Reasons for Children to Have Swimming Lessons

My sister Linda has 3 kids and a family pool in the back yard. When her kids were young, she asked me to research swimming lessons for her. Was it better for the parents to teach the kids to swim, or enroll them in swimming lessons? I found there are some strong arguments for kids to have swimming lessons, and taught by an instructor.
It’s a big safety concern. I read one article which stated “formal swimming lessons can prevent young children from drowning.” That is about as clear as it can get. I kept reading and found a great articles about babies, young kids and older children taking swim lessons. While there were differences based on age, the common thread was that since drowning is the second highest cause of death involving children, a child knowing how to swim is a very high priority.
A lifetime skill. Last summer I went to a pool party, and I noticed a teenage boy sitting by himself who didn’t look very happy. I quietly asked and found out he didn’t know how to swim. It must have been embarrassing, sitting there watching all the other kids having fun in the pool. That made a strong impression on me about the importance of knowing how to swim. My sister’s family spends at least a week at the beach every summer, has a home pool, and the kids hang out with their friends at the community pool all summer. Water is all around the world Linda’s kids live in, and knowing how to swim is important for them.
A confidence builder. If a child can swim, they will feel more confident being around the water. There won’t be an anxiety about “what if I fell in,” with the knowledge that they can take care of themselves in the water. There will be so many occasions to be around the water – and the confidence of knowing how to swim will be a valuable asset. Plus, a child won’t have to face that uncomfortable experience of sitting on the sidelines while others frolic in the water.
Better taught by the pros. Just because I can swim well doesn’t make me a teacher. Having lessons taught by someone who is certified and able to teach swimming the proper way makes good sense. You want the child to learn the proper strokes, be taught about safety around the water, and learn to respect water because of the inherent risks that are involved.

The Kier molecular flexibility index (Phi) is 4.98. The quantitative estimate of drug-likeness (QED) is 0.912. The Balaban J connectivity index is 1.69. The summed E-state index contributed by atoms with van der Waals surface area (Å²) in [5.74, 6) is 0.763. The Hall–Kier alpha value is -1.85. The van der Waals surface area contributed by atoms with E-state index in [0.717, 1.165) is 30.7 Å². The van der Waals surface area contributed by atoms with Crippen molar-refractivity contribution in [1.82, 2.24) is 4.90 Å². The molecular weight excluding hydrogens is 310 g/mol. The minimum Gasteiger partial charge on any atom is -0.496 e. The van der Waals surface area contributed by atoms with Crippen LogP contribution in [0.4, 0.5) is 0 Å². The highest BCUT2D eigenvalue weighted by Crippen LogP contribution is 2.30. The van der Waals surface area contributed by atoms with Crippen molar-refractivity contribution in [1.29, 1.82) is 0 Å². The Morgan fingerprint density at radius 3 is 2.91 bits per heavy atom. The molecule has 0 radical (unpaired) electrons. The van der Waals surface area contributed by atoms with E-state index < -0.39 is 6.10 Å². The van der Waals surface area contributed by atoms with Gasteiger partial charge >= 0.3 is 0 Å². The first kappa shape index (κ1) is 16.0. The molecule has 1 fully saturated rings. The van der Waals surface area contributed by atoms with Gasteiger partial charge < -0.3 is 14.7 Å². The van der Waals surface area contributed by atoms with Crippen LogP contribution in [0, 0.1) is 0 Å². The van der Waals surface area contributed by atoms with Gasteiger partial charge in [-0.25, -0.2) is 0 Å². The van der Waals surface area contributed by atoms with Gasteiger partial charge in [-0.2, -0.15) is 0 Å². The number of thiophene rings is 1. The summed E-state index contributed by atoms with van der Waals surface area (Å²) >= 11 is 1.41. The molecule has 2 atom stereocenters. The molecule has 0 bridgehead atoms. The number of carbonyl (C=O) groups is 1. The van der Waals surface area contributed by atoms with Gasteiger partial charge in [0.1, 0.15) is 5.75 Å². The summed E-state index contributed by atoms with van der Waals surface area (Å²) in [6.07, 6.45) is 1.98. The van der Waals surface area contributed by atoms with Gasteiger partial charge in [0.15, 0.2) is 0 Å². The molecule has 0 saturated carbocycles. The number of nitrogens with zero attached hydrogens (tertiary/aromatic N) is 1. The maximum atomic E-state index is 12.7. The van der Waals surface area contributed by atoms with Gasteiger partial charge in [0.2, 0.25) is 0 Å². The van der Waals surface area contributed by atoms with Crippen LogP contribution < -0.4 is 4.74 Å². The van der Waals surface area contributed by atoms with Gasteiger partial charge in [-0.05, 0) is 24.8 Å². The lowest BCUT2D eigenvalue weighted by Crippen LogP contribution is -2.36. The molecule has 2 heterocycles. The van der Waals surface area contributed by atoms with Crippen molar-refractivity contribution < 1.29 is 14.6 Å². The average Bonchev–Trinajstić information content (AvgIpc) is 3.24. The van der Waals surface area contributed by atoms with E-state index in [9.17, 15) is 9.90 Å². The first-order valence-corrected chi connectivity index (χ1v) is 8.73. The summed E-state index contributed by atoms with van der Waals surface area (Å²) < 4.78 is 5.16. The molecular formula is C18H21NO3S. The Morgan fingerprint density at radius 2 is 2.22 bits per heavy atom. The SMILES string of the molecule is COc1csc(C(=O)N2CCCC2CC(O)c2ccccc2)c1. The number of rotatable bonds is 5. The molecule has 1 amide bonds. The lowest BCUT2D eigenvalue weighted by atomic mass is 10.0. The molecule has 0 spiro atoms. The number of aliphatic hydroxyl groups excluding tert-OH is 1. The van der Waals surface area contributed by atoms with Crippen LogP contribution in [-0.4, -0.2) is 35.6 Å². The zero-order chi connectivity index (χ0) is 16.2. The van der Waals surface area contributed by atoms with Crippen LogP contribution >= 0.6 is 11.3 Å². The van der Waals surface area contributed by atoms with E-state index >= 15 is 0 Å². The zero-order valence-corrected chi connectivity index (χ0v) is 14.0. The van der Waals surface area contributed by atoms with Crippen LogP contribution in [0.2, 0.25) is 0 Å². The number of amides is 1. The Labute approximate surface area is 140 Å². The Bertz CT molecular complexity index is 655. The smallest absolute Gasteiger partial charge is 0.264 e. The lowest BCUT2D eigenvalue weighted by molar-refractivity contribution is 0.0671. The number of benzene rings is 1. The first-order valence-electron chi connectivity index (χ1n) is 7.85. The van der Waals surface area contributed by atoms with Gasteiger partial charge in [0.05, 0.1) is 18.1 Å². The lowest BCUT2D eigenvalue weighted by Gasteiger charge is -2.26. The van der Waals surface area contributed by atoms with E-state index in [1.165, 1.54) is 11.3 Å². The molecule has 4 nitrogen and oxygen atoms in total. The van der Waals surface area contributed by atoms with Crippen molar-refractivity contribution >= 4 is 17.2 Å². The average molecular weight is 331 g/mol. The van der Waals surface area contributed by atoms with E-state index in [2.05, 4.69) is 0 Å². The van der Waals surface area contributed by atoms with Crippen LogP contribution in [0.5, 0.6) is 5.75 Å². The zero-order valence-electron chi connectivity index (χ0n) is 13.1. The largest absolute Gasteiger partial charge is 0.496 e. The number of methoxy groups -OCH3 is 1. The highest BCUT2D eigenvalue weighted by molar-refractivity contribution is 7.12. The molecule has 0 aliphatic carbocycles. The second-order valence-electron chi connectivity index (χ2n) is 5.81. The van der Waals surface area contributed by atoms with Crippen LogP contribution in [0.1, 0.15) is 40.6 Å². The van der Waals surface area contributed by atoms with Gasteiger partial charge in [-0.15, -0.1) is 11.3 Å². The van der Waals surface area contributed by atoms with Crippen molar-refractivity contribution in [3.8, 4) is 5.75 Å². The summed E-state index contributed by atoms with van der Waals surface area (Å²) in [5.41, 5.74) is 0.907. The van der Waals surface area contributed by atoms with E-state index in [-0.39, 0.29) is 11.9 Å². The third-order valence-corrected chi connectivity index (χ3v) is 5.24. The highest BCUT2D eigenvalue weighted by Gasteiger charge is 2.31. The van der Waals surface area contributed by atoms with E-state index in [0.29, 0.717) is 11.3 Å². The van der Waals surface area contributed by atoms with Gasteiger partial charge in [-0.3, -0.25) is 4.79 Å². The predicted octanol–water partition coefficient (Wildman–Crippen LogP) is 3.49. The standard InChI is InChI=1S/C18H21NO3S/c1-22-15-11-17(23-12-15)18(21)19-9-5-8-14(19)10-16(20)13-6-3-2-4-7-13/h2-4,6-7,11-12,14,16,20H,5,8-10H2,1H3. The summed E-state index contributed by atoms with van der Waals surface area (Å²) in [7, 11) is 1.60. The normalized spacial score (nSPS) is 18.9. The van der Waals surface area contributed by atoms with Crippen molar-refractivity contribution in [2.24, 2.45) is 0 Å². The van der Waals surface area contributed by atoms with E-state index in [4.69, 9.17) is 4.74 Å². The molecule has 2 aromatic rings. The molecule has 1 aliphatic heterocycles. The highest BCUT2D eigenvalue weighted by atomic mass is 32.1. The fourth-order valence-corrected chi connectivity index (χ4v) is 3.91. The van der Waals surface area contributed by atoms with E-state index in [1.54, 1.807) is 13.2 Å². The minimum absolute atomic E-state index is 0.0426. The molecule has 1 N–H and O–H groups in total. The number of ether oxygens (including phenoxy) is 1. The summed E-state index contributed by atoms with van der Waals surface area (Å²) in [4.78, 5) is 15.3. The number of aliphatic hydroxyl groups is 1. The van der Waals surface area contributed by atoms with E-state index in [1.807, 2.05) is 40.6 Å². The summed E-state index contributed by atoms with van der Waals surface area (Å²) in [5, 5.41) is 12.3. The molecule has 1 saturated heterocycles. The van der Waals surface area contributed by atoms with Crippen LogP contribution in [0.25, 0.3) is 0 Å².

Better retention with a swim instructor. I have watched my sister’s kids at the community pool, and they really listen to the young lifeguards – the people who have that enormous authority to pull them out of the pool if they misbehave. Kids listen more carefully to a professional in learning to swim. Since the instructors know how to teach proper techniques, they carry themselves with a certain confidence, and the kids pick up on that. Also, the swim instructors are typically younger, and the kids will relate to them better. I watched a swim lesson class one time – which is a great idea by the way – and saw the dynamic. The instructor had a way of settling down an unruly child with just a look, and I could tell they were really paying attention to what he was showing them. I thought that attentiveness was important for something as important as learning to swim.
Not a “do it yourself” task. After all my investigation, it was pretty clear to me that teaching the children to swim was not something my sister should do herself. Swimming lessons taught by a professional was clearly the way to go.
Kaitlin Gardner writes for She currently lives in Pennsylvania and is married to her best friend. In her spare time, she loves to go hiking and enjoy nature. She has just started her first book about living an eco-friendly, healthy, natural lifestyle.
Image courtesy of Worakit Sirijinda | Free Digital Photos     

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